49 Florence St, in the lovely Balsam Grove subdivision, is nestled on the east side of the street most of the way up the easiest of hills. Which means that you’re part of a very discreet and sweet little enclave, with large trees casting dappled shade over the front lawns and very little motorized traffic actually making it up that far. It’s an interesting mix of houses too, with both bungalows and two-storeys, original owners and considerate newcomers. Most people don’t even know it’s there.
If you look down from above you’ll see how it sits beside Grenville Park. And they do share the same pretty topography tucked between Portsmouth Avenue and the Rideau Trail, as well as the same swift access to all the midtown amenities. They each have their own park too - Balsam’s is smaller, sure, but impressively treed and it really feels like a forest in there, a place to steal away for an hour and muse on the way light moves across the back of your arm. If you had to boil things down, you’d likely decide that Balsam Grove is Grenville’s shy, less flashy sibling.
Number 49 is a two-storey home that was built in 1960, and an addition housing the fifth bedroom went on sometime after that as the family expanded. The lot is some 58 feet by 140 feet and is delightfully and intentionally wild. This morning, as we hosted an agent open house, butterflies flitted below the dining room window, nosing in their no-touch way at the heads of the milkweed, and then parasailing over to the little cedar shed in the back corner of the garden.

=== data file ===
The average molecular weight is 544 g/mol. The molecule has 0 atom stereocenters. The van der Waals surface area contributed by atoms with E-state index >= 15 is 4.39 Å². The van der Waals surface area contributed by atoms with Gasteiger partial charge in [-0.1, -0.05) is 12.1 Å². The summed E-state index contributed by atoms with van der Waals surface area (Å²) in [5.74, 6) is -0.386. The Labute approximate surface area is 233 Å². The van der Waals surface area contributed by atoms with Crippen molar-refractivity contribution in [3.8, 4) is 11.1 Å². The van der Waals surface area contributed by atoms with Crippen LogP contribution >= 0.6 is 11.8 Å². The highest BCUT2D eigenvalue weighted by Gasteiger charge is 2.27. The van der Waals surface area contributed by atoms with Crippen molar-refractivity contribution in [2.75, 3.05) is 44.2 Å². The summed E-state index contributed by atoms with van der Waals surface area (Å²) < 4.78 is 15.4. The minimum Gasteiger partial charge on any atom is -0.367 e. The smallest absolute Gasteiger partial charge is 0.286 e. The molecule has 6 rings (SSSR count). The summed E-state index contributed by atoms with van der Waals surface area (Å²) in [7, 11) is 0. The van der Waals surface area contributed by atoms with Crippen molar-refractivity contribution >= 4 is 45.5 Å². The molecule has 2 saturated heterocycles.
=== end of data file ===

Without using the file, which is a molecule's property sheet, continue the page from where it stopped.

Inside, the original charm of this high-quality home has been maintained as much as possible. The oak-strip floors have worn to a creamy near-white in the high-traffic areas and I realise that you’re probably going to refinish those, but I like them very much. The comings and goings of the last 58 years are written into that fine hardwood. It’s like a map, if you will, and truer than any diary.
The new owner may choose to simply move in, and play up that late midcentury vibe. But we think it more likely the kitchen and bath designers will ply their trade here in the coming months, the interior stylists with their hundredweight of sample books and their designer jeans. It would be fascinating to witness. The template here is so pure, the possibilities are so very close to the surface. The obvious comparison is to the butterflies that have emerged from their woolly cocoons. Art, then, will soon imitate nature.